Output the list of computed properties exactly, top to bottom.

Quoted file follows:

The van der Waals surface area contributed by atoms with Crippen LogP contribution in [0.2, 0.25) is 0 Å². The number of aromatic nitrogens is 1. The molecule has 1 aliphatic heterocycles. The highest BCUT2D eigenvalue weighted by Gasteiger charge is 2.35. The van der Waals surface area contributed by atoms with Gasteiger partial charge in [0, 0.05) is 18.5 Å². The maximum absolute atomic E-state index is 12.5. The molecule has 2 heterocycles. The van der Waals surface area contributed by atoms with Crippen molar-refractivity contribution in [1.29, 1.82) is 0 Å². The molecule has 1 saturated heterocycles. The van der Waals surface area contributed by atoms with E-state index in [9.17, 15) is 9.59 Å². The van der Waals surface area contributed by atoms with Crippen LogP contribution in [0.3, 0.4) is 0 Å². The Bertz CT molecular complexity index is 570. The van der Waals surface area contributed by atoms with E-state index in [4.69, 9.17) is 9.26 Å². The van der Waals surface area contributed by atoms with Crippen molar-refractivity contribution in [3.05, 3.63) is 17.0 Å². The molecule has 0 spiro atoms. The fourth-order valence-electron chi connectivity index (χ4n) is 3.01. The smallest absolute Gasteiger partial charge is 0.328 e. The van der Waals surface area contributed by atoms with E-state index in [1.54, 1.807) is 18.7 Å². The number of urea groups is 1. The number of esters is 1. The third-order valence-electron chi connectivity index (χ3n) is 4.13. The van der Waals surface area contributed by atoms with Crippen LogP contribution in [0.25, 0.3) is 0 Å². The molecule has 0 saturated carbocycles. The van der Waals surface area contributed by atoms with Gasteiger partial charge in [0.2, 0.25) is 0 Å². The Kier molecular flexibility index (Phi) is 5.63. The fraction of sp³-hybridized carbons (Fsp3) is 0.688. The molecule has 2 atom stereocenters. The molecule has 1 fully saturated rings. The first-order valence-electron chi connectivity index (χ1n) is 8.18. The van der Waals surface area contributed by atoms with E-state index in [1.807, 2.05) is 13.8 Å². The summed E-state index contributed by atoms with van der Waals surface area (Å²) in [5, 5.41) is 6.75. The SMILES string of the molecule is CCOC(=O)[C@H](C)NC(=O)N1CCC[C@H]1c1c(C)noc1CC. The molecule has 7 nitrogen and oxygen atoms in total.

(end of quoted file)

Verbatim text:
The van der Waals surface area contributed by atoms with Crippen LogP contribution in [0.2, 0.25) is 0 Å². The number of aromatic nitrogens is 1. The molecule has 1 aliphatic heterocycles. The highest BCUT2D eigenvalue weighted by Gasteiger charge is 2.35. The van der Waals surface area contributed by atoms with Gasteiger partial charge in [0, 0.05) is 18.5 Å². The maximum absolute atomic E-state index is 12.5. The molecule has 2 heterocycles. The van der Waals surface area contributed by atoms with Crippen molar-refractivity contribution in [1.29, 1.82) is 0 Å². The molecule has 1 saturated heterocycles. The van der Waals surface area contributed by atoms with E-state index in [9.17, 15) is 9.59 Å². The van der Waals surface area contributed by atoms with Crippen LogP contribution in [0.3, 0.4) is 0 Å². The Bertz CT molecular complexity index is 570. The van der Waals surface area contributed by atoms with E-state index in [4.69, 9.17) is 9.26 Å². The van der Waals surface area contributed by atoms with Crippen molar-refractivity contribution in [3.05, 3.63) is 17.0 Å². The molecule has 0 spiro atoms. The fourth-order valence-electron chi connectivity index (χ4n) is 3.01. The smallest absolute Gasteiger partial charge is 0.328 e. The van der Waals surface area contributed by atoms with E-state index in [1.54, 1.807) is 18.7 Å². The number of urea groups is 1. The number of esters is 1. The third-order valence-electron chi connectivity index (χ3n) is 4.13. The van der Waals surface area contributed by atoms with Crippen LogP contribution in [0.25, 0.3) is 0 Å². The molecule has 0 saturated carbocycles. The van der Waals surface area contributed by atoms with Gasteiger partial charge in [0.2, 0.25) is 0 Å². The Kier molecular flexibility index (Phi) is 5.63. The fraction of sp³-hybridized carbons (Fsp3) is 0.688. The molecule has 2 atom stereocenters. The molecule has 1 fully saturated rings. The first-order valence-electron chi connectivity index (χ1n) is 8.18. The van der Waals surface area contributed by atoms with E-state index in [1.807, 2.05) is 13.8 Å². The summed E-state index contributed by atoms with van der Waals surface area (Å²) in [5, 5.41) is 6.75. The SMILES string of the molecule is CCOC(=O)[C@H](C)NC(=O)N1CCC[C@H]1c1c(C)noc1CC. The molecule has 7 nitrogen and oxygen atoms in total.